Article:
Mrs. George, citing certain passages from the Bible, was adamant in her opposition to the transfusions. She insisted that the Court had no right to order the transfusion in violation of their religious beliefs. Two other Jehovah's Witnesses, visiting the patient, concurred in Mrs. George's remarks.

The patient's mother, Mrs. Gradie George, not a member of the sect, informed the Court her son has been a Jehovah's Witness for two years, and she favored the transfusions.

The Court thereupon signed the order allowing the hospital to "administer such blood transfusions as are in the opinion of the physicians in attendance necessary to save the patient's life." Moreover, the Court ordered another hearing on the motion on March 26, 1965, or "at such time as may be requested by the patient, his wife, or their legal representative." To date, neither the Georges nor their legal representative have petitioned the Court to dissolve the order.

In most significant respects the instant case is similar to Application of the President & Directors of Georgetown College, Inc., 118 U.S.App.D.C. 80, 331 F.2d 1000 (1964), cert. denied Jones v. President and Directors of Georgetown College, Inc., 377 U.S. 978, 84 S.Ct. 1883, 12 L.Ed.2d 746 (1964), wherein Judge Wright issued an order comparable to the one issued by this Court. Both patients were suffering from bleeding ulcers and required immediate lifesaving blood transfusions. Both patients refused to be transfused on religious grounds; both were Jehovah's Witnesses. Furthermore, at the time of the hearing in the present case it could not be said with certainty the releases executed by the Georges completely absolved the doctors in attendance of all civil and criminal liability. However, in Judge Wright's case the patient was found to be, in effect, non compos mentis, whereas in the present case the patient was found by the Court to be coherent and rational.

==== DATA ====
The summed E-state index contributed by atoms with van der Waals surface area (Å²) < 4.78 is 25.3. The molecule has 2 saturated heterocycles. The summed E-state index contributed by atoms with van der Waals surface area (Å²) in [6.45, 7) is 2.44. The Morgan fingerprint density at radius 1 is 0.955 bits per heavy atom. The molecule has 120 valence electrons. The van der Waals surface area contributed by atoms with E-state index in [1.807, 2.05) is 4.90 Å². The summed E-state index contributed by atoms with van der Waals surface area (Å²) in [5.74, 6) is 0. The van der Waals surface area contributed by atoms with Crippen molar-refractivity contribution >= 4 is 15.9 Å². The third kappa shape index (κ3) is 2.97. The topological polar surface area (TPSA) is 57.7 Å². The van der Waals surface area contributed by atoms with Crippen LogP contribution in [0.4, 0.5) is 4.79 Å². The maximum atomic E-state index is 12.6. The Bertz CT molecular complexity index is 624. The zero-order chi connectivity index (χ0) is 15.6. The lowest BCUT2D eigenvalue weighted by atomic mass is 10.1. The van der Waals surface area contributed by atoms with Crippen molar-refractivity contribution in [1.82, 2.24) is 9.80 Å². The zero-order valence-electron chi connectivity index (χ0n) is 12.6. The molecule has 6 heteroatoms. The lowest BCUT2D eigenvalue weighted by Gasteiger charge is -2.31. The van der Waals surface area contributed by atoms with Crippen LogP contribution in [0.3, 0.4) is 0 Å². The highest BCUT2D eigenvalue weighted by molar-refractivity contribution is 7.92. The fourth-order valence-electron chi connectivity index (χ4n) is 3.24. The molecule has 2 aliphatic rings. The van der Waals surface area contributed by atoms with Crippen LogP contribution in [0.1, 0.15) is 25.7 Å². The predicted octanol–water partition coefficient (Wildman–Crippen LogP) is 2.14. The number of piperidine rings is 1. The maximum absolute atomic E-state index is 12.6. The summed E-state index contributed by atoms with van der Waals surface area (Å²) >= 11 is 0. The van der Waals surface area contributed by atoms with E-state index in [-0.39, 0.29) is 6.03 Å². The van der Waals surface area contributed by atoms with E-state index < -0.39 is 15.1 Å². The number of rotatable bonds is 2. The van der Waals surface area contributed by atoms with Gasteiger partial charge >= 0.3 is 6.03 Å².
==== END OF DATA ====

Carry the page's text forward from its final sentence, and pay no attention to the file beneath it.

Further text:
Although the patient here appeared to have possessed greater rational capacity than the patient involved in the Georgetown College case, supra, this variance does not compel dissimilar results. Helpful guidelines are found in Judge Wright's opinion, and, where applicable, his rationale is adopted.

In addition to the factors weighed by Judge Wright one consideration is added to the scale. In the difficult realm of religious liberty it is often assumed only the religious conscience is imperiled. Here, however, the doctor's conscience and professional oath must also be respected. In the present case the patient voluntarily submitted himself to and insisted upon medical care. Simultaneously he sought to dictate to treating physicians a course of treatment amounting to medical malpractice. To require these doctors to ignore the mandates of their own conscience, even in the name of free religious exercise, cannot be justified under these circumstances. The patient may knowingly decline treatment, but he may not demand mistreatment. Therefore, this Court, as Judge Wright, "determined to act on the side of life" in the pending emergency. 331 F.2d at 1010.

The Court was informed that a series of transfusions have commenced since the signing of the order. No request has been made by the Georges or their counsel to test the legality of the order. However, on March 22, 1965, the government filed the present motion to dissolve the temporary restraining order and to withdraw the complaint. Supported by affidavits, the government alleges that the patient is no longer in extremis and is now sufficiently physically rehabilitated to determine with reflection and study the propriety of continued blood transfusions for his own complete recovery.

Accordingly, the motion is granted.